Be forewarned, you must request a temporary pass, but that’s easy enough. On your way to Special Collections, the exhibition starts as a long hallway, but, fear not, a turn at the end opens up into a real room with cases of A.I.R. documents. Every announcement ever mailed. Photos, programs.


A two-part exhibition of actual artworks is also on view in DUMBO, where A.I.R. is now ensconced (111 Front Street, Brooklyn; Part One to November 1, Part Two Nov. 6-29). It is in one of those big old warehouse buildings, the third floor of which is dedicated to modest but chic gallery spaces. The galleries are there to provide high-end real estate identity and customers for the double-latte outlets on the strip below. No, I’m only joking. Chelsea is too expensive. And you don’t even have to say DUMBO is Brooklyn. You know you are in Brooklyn because you can glimpse Manhattan, if you peer down one of the narrow streets. It is not that far away. Up and down the street I see nannies pushing expensive baby carriages. When I look up, I see penthouses. And I suppose even here the bodies will be falling to the pavement unless we stop all of these automatic stock transactions, little-boy panics and out-of-control deals that even the dealers don’t quite understand. What exactly are “credit default swaps” and “collateralized high-rated or BBB tranches”? And you used to think Dada was hard to define.


Just in case you wanted to know, DUMBO was not named after the Disney elephant.


Does anyone remember that SoHo means “south of Houston” or that TriBeCa means “triangle below Canal”? It used to be that if you could coin an acronym for any old neighbor and move the real estate.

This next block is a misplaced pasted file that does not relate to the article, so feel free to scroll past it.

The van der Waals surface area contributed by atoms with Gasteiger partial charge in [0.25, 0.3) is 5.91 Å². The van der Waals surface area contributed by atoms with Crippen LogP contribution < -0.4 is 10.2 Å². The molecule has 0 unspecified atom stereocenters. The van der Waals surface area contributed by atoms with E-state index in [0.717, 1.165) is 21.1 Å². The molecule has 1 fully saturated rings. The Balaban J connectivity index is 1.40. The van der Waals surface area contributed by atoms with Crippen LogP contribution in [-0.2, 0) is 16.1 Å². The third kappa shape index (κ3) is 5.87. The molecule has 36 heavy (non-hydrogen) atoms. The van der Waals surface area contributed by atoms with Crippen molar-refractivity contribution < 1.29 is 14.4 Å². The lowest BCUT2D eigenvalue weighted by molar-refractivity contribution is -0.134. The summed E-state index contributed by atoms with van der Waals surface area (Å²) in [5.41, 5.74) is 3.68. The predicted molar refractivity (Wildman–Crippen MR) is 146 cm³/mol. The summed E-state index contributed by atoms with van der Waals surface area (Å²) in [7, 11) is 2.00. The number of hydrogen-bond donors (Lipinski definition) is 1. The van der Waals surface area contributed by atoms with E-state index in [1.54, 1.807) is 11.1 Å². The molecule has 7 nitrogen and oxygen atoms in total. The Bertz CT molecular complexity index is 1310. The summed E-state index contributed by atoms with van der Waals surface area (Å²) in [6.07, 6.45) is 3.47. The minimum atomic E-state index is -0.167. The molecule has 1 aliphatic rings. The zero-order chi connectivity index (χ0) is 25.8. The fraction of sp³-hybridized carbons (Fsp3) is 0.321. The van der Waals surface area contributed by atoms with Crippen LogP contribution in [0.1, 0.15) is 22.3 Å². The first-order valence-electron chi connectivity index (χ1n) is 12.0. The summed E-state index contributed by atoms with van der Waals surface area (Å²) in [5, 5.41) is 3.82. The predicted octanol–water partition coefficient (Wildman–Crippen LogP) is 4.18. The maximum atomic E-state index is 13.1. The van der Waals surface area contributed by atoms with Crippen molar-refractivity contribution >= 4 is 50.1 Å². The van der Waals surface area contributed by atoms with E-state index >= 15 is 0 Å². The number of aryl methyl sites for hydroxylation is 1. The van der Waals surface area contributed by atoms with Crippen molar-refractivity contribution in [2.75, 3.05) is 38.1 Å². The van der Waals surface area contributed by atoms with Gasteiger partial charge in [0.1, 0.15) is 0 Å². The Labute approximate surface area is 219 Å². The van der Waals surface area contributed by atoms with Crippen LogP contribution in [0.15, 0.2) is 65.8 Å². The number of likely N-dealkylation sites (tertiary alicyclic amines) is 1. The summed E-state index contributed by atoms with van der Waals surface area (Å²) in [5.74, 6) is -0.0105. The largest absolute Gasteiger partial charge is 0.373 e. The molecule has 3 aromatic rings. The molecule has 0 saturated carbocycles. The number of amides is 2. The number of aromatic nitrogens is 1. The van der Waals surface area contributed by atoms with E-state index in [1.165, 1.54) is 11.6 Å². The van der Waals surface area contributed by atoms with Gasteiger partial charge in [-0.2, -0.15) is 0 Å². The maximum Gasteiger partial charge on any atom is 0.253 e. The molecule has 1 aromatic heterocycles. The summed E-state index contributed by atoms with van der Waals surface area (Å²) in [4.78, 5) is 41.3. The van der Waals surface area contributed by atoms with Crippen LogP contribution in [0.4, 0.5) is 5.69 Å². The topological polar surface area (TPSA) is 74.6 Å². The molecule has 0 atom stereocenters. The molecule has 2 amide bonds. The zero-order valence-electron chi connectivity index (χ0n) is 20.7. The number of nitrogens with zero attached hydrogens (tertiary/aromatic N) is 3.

To invent a new parlor game, DUMBO does not mean:








Because of the Manhattan Bridge Overpass and the Manhattan Bridge itself –glimpsed between film noir buildings on film noir streets — DUMBO (Down Under Manhattan Bridge Overpass) looks like a movie set, even on a sweaty October afternoon. The wheels-on-metal traffic overhead adds punch to the Manhattan Bridge harp.





































Here’s some history: The A.I.R. all-woman gallery was founded by Barbara Zucker and Susan Williams, later joined by a host of others, and opened its doors in what was once called the Cast Iron District in 1972, before SoHo became the going term. “A.I.R.” stands for the A.I.R. (Artist in Residence) sign that used to warn firefighters that artists were encamped in an otherwise industrial building — and/or was meant to honor Jane Eyre. The all-woman co-op SoHo-20, it should be noted, was founded the following year, which leads me to suspect that by 1973 SoHo as a term had caught on.


Ghosts of the legendary East 10th Street co-ops, such as the Area, Brata, Camino, Hansa, James, March, Phoenix, and Tanager galleries, were still about. These artist-run venues had seeded the Abstract Expressionist aftermath and, it could be argued, the art world as we know it. Here are some artists that were co-op members or invited guests, many showing for the first time:

Brata Gallery (1957 – mid-’60s): Ronald Bladen, Al Held,  Nicholas Krushenick, Kusama,  George Sugarman.

Camino Gallery (1956 – 1963): Elaine de Kooning, Alice Neel.

Hansa Gallery (1952 -1959): Allan Kaprow, George Segal, Robert Whitman.

Tanager Gallery (1952 – 1962): Alex Katz, Alfred Jensen,  Philip Pearlstein, Myron Stout, Tom Wesselmann.